A group of California chefs are taking on the olive oil industry after a recent University of California Davis study showed that as many as 69 percent of brands tested were not true extra virgin olive oil. On behalf of the chefs, an Orange County Calif. law firm, Callahan & Blaine filed a class action suit against distributors and retailers of extra virgin olive oil for misleading and defrauding California customers.
The defendants include brands such as Bertolli, Filippo Berio, Carapelli, Star, Colavita, Mezzetta, Pompeian, Rachael Ray, Mazola and Safeway Select. Also included in the suit are retailers and supermarkets including Bristol Farms, Gelson's Markets, Vons/Pavilions, Ralphs, Stater Brothers, Albertson's Market, Target, WalMart, KMart and Nob Hill Foods.
The UC Davis study revealed that a majority of the brands were old, poorly made and/or adulterated. “Before this study, we had anecdotal reports of poor quality olive oil being sold as extra virgin but now we have empirical proof,” said Dan Flynn, executive director of the Olive Center at UC Davis. The University of California, Davis Olive Oil Chemistry Laboratory collaborated with the Australian Oils Research Laboratory, the California Olive Oil Council, the American Oil Chemists' Society (AOCS) and the Australian Olive Oil Association to test the oils.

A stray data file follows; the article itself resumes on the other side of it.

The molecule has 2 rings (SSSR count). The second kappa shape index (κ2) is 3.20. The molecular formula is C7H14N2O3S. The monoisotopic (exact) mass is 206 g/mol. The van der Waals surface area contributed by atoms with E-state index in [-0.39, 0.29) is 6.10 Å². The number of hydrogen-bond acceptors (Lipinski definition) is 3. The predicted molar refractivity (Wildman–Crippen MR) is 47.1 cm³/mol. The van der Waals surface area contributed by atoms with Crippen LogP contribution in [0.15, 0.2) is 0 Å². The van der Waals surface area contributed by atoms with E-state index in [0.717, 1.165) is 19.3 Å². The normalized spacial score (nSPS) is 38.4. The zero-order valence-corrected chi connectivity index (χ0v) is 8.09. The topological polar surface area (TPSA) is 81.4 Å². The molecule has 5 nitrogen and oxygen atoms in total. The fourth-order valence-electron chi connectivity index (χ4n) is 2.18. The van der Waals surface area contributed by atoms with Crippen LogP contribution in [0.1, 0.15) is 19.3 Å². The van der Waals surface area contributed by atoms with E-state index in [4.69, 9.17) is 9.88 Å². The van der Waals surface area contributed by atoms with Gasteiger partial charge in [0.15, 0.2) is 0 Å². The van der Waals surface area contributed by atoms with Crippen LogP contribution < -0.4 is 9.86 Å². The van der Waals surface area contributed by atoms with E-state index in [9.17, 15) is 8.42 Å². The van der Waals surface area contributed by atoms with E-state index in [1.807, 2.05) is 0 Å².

The North American Olive Oil Association, which represents most of the importers, and the International Olive Oil Association denounced the study. “Of the olive oil sold in stores throughout the U.S. tested by the NAOOA, on average approximately 99 percent meets the internationally recognized and science-based IOC standards,” said Bob Bauer, president of the NAOOA, in a statement. “Our testing represents a true picture of what American consumers buy in grocery and specialty stores.” Bauer and the IOC do not agree with the type of testing used in the UC Davis study.
The UC Davis study showed that some of the oils were adulterated with other types of oil, which presents a food safety issue. If olive oil is blended with other types of oil without the consumer’s knowledge, this could present serious allergy issues. “When different types of oils are blended, but sold as extra-virgin olive oil, it creates a Russian roulette for consumers,” said Patty Darragh, executive director of the California Olive Oil Council, “because there is no traceability to identify the source of the adulterated oil.” Darragh warns retailers not to place their private label on just any oil; otherwise the store could be held accountable for selling fraudulent products. Darragh recommends that retailers purchase only extra-virgin olive oil that has undergone testing and has quality-assurance guarantee attached to the product.